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Antiviral Res. 2015 Dec;124:101-9. doi: 10.1016/j.antiviral.2015.10.003. Epub 2015 Nov 4.

The broad-spectrum antiinfective drug artesunate interferes with the canonical nuclear factor kappa B (NF-κB) pathway by targeting RelA/p65.

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Institute for Clinical and Molecular Virology, Friedrich-Alexander University of Erlangen-Nürnberg (FAU), Erlangen, Germany.
Institute of Organic Chemistry I, FAU, Erlangen, Germany.
Department of Pharmaceutical Biology, Institute of Pharmacy and Biochemistry, Johannes Gutenberg University, Mainz, Germany.
Department of Chemistry and Pharmacy, Medicinal Chemistry, Emil Fischer Center, FAU, Erlangen, Germany.
Institute for Biochemistry, Biochemistry and Molecular Medicine, Emil Fischer Center, FAU, Erlangen, Germany.
Evotec Munic AG, Martinsried, Germany.
Institute for Clinical and Molecular Virology, Friedrich-Alexander University of Erlangen-Nürnberg (FAU), Erlangen, Germany. Electronic address:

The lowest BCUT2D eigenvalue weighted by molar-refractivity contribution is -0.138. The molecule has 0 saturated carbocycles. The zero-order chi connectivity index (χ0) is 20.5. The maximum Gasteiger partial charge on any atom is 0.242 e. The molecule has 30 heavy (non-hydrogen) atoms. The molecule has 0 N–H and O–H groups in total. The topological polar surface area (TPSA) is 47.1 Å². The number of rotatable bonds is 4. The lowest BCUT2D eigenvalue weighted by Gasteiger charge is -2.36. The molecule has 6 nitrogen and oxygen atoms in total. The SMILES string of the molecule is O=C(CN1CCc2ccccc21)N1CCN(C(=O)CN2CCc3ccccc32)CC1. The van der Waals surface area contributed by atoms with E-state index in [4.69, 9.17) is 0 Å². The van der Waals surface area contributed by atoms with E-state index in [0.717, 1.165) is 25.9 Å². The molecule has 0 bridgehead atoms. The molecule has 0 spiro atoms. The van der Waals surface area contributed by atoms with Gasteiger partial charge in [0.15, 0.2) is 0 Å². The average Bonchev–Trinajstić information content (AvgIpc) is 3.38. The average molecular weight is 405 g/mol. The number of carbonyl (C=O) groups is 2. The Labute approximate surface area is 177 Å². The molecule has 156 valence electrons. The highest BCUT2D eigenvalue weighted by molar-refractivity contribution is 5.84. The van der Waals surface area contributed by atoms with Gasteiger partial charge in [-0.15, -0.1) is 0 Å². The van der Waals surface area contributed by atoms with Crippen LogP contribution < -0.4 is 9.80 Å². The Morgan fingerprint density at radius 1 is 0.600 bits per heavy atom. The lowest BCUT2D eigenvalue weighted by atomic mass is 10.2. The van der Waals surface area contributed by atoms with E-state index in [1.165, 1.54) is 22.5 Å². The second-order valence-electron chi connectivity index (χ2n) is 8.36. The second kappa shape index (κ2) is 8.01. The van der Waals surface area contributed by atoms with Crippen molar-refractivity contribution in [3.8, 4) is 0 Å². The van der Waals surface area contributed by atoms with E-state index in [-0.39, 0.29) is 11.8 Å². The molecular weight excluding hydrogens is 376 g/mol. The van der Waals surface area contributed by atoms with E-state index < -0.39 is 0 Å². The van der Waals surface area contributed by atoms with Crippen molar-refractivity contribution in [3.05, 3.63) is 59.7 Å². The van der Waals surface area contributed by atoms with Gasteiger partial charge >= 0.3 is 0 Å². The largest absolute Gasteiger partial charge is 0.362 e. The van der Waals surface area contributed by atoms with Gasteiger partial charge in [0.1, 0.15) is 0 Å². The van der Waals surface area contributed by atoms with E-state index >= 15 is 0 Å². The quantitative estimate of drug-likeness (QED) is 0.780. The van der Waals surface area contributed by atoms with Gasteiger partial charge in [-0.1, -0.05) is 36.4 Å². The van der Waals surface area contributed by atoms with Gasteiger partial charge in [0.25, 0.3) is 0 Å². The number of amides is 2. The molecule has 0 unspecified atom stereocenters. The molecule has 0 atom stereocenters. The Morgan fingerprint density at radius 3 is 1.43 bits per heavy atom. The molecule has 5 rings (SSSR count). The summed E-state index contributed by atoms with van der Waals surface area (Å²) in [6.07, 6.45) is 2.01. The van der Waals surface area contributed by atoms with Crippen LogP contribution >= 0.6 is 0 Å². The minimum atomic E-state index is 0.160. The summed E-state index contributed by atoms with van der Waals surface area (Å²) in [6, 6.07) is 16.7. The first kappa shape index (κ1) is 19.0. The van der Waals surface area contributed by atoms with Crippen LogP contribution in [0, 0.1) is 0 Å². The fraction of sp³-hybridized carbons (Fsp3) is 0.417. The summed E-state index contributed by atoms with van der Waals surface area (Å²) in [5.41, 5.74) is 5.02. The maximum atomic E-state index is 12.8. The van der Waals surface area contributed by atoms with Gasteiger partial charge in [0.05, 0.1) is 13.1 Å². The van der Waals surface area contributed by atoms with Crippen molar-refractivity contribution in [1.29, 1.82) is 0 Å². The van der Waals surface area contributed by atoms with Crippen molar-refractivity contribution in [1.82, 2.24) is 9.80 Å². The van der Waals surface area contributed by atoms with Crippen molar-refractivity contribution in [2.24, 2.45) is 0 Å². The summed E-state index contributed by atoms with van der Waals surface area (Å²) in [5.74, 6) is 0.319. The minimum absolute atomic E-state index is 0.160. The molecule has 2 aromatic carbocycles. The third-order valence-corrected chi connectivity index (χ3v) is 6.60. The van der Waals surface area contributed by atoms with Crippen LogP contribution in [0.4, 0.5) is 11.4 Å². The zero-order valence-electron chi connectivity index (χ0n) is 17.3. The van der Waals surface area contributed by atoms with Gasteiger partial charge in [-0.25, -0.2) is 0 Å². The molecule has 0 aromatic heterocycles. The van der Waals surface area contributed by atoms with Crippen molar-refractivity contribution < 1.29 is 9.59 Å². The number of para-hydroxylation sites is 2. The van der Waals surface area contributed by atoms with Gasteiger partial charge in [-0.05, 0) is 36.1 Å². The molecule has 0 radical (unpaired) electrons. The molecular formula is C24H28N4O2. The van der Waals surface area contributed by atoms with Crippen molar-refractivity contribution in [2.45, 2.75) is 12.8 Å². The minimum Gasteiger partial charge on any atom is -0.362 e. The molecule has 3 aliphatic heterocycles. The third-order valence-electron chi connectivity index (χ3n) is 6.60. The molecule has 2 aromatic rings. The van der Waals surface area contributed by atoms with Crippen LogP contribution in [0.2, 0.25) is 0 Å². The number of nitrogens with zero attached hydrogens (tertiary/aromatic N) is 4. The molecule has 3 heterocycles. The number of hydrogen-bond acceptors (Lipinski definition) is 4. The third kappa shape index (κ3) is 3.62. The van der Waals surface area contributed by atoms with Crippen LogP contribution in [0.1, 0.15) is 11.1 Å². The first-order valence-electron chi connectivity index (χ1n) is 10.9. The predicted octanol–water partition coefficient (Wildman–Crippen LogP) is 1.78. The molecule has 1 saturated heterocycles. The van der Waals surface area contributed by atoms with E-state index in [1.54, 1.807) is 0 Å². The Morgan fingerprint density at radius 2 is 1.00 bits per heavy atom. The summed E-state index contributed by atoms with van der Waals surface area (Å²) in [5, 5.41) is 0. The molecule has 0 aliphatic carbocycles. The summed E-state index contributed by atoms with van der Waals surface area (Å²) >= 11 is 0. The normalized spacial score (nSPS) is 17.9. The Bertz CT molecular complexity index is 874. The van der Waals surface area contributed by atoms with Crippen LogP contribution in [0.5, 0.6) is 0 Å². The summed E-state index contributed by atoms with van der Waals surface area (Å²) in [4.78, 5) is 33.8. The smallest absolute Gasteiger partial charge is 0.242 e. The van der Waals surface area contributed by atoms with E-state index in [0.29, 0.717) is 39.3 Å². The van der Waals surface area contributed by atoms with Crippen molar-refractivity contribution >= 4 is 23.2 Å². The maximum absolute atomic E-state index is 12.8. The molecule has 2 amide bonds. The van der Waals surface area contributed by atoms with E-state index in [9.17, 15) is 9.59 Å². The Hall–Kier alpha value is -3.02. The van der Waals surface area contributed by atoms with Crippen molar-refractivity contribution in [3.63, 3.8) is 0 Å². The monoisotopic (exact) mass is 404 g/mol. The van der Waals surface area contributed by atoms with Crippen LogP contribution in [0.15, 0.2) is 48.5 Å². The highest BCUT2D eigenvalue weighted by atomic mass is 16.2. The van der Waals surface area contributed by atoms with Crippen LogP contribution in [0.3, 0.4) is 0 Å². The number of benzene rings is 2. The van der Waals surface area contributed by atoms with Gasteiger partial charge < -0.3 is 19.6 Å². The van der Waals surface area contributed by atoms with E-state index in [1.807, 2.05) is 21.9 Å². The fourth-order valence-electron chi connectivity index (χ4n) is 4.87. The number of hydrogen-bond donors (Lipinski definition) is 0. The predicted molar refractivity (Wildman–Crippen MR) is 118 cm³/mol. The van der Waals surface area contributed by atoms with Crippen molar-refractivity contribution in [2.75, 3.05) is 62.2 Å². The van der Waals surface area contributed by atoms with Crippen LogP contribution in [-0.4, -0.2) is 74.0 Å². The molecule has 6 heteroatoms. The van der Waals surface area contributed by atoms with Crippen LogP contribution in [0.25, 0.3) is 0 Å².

Infection with human cytomegalovirus (HCMV) is a serious medical problem, particularly in immunocompromised individuals and neonates. The success of standard antiviral therapy is hampered by low drug compatibility and induction of viral resistance. A novel strategy is based on the exploitation of cell-directed signaling inhibitors. The broad antiinfective drug artesunate (ART) offers additional therapeutic options such as oral bioavailability and low levels of toxic side-effects. Here, novel ART-derived compounds including dimers and trimers were synthesized showing further improvements over the parental drug. Antiviral activity and mechanistic aspects were determined leading to the following statements: (i) ART exerts antiviral activity towards human and animal herpesviruses, (ii) no induction of ART-resistant HCMV mutants occurred in vitro, (iii) chemically modified derivatives of ART showed strongly enhanced anti-HCMV efficacy, (iv) NF-κB reporter constructs, upregulated during HCMV replication, could be partially blocked by ART treatment, (v) ART activity analyzed in stable reporter cell clones indicated an inhibition of stimulated NF-κB but not CREB pathway, (vi) solid-phase immobilized ART was able to bind to NF-κB RelA/p65, and (vii) peptides within NF-κB RelA/p65 represent candidates of ART binding as analyzed by in silico docking and mass spectrometry. These novel findings open new prospects for the future medical use of ART and ART-related drug candidates.


Artesunate and chemical derivatives; Binding of artesunate to NF-κB RelA/p65; Broad antiviral activity; Human cytomegalovirus; Increase of antiviral efficacy; Interference with NF-κB signaling pathways

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